NASA’s Insight Mars Lander: ‘This May be the Last Image I Can Send’

Written by Reananda Hidayat Permono Completed Master of Science - MS, Petroleum Geology from Curtin University, Perth, Australia.

NASA’s Insight Mars lander has sent a picture of its dust-covered seismometer, and it’s probably its final communication from the Red Planet.

The message said, “My power is really low, this may be the last image I could send.”

The heartbreaking message continues, “Don’t worry about me; my time here has been productive and serene.”

InSight Mars landed on the Red Planet in November 2018 to study the make-up of the planet’s interior and monitor meteorite activity.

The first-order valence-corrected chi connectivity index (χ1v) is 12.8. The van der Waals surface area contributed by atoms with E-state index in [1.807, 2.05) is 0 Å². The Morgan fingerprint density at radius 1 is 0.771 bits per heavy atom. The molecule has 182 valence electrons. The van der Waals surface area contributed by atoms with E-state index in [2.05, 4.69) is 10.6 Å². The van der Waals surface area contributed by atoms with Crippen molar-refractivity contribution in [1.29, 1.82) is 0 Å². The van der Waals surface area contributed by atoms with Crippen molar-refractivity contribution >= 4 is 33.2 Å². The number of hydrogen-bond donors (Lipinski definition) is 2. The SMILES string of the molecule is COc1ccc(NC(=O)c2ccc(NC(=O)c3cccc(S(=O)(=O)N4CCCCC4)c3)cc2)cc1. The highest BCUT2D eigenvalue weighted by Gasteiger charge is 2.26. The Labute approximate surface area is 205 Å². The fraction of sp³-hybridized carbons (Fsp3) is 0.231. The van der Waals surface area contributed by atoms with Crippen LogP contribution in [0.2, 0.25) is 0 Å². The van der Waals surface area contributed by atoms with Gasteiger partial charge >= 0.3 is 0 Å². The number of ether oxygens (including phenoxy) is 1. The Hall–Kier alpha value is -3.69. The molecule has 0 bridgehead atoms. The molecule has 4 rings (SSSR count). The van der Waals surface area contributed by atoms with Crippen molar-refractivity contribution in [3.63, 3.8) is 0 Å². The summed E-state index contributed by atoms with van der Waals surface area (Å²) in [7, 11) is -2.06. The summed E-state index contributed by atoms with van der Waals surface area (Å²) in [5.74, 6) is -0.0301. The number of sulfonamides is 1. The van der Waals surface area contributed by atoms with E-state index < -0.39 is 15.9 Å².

It landed on a flat volcanic plain near the planet's equator called Elysium Planitia. The landscape is featureless, so that NASA can conduct seismic measurements accurately from the surface.

InSight completed its primary scientific goals at the end of 2020. However, its batteries rely on solar power, and Mars’ regular dust storms could end the mission anytime.

Last month, NASA predicted the InSight mission was almost finished since dust-covered the lander’s solar panels.

Hence, InSight gained below 20 percent of energy of its initial capacity midway through the year.

Bruce Banerdt of NASA’s Jet Propulsion Laboratory, the mission’s principal investigator, explained the weather on Mars is mainly wind and dust.

They will keep doing science measurements as long as they can.

The mission will be declared finish when InSight misses two consecutives communication chances with the Mars Relay Network.